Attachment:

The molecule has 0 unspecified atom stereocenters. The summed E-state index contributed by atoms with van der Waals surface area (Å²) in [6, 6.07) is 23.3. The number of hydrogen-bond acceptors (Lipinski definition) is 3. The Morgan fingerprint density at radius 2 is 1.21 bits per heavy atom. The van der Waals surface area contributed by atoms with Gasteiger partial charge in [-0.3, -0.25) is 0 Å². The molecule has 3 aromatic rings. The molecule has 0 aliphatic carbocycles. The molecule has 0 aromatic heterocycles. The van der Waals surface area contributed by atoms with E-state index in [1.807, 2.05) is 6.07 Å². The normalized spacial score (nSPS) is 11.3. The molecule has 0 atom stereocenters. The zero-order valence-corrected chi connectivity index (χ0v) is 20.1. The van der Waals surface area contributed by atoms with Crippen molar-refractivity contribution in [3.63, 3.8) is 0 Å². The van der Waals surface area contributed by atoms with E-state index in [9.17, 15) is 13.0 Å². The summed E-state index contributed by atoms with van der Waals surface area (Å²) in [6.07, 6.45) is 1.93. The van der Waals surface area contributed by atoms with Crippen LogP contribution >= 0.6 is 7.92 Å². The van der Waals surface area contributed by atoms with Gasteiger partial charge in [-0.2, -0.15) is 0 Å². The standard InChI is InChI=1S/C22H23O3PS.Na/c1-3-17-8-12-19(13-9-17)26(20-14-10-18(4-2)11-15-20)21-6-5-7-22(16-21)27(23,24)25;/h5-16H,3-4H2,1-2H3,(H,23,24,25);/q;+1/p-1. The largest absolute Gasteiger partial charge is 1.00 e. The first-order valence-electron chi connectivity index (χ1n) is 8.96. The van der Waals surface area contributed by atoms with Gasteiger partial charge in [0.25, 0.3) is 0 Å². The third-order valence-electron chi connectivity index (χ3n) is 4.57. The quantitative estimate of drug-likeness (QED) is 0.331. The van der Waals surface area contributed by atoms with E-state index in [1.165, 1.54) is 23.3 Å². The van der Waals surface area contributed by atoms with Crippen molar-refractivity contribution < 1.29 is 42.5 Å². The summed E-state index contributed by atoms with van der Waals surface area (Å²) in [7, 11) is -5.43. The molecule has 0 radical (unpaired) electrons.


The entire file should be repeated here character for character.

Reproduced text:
The molecule has 0 unspecified atom stereocenters. The summed E-state index contributed by atoms with van der Waals surface area (Å²) in [6, 6.07) is 23.3. The number of hydrogen-bond acceptors (Lipinski definition) is 3. The Morgan fingerprint density at radius 2 is 1.21 bits per heavy atom. The van der Waals surface area contributed by atoms with Gasteiger partial charge in [-0.3, -0.25) is 0 Å². The molecule has 3 aromatic rings. The molecule has 0 aliphatic carbocycles. The molecule has 0 aromatic heterocycles. The van der Waals surface area contributed by atoms with E-state index in [1.807, 2.05) is 6.07 Å². The normalized spacial score (nSPS) is 11.3. The molecule has 0 atom stereocenters. The zero-order valence-corrected chi connectivity index (χ0v) is 20.1. The van der Waals surface area contributed by atoms with Crippen molar-refractivity contribution in [3.63, 3.8) is 0 Å². The van der Waals surface area contributed by atoms with E-state index in [9.17, 15) is 13.0 Å². The summed E-state index contributed by atoms with van der Waals surface area (Å²) in [6.07, 6.45) is 1.93. The van der Waals surface area contributed by atoms with Crippen LogP contribution >= 0.6 is 7.92 Å². The van der Waals surface area contributed by atoms with Gasteiger partial charge in [-0.2, -0.15) is 0 Å². The standard InChI is InChI=1S/C22H23O3PS.Na/c1-3-17-8-12-19(13-9-17)26(20-14-10-18(4-2)11-15-20)21-6-5-7-22(16-21)27(23,24)25;/h5-16H,3-4H2,1-2H3,(H,23,24,25);/q;+1/p-1. The largest absolute Gasteiger partial charge is 1.00 e. The first-order valence-electron chi connectivity index (χ1n) is 8.96. The van der Waals surface area contributed by atoms with Gasteiger partial charge in [0.25, 0.3) is 0 Å². The third-order valence-electron chi connectivity index (χ3n) is 4.57. The quantitative estimate of drug-likeness (QED) is 0.331. The van der Waals surface area contributed by atoms with E-state index in [1.165, 1.54) is 23.3 Å². The van der Waals surface area contributed by atoms with Crippen molar-refractivity contribution < 1.29 is 42.5 Å². The summed E-state index contributed by atoms with van der Waals surface area (Å²) in [7, 11) is -5.43. The molecule has 0 radical (unpaired) electrons.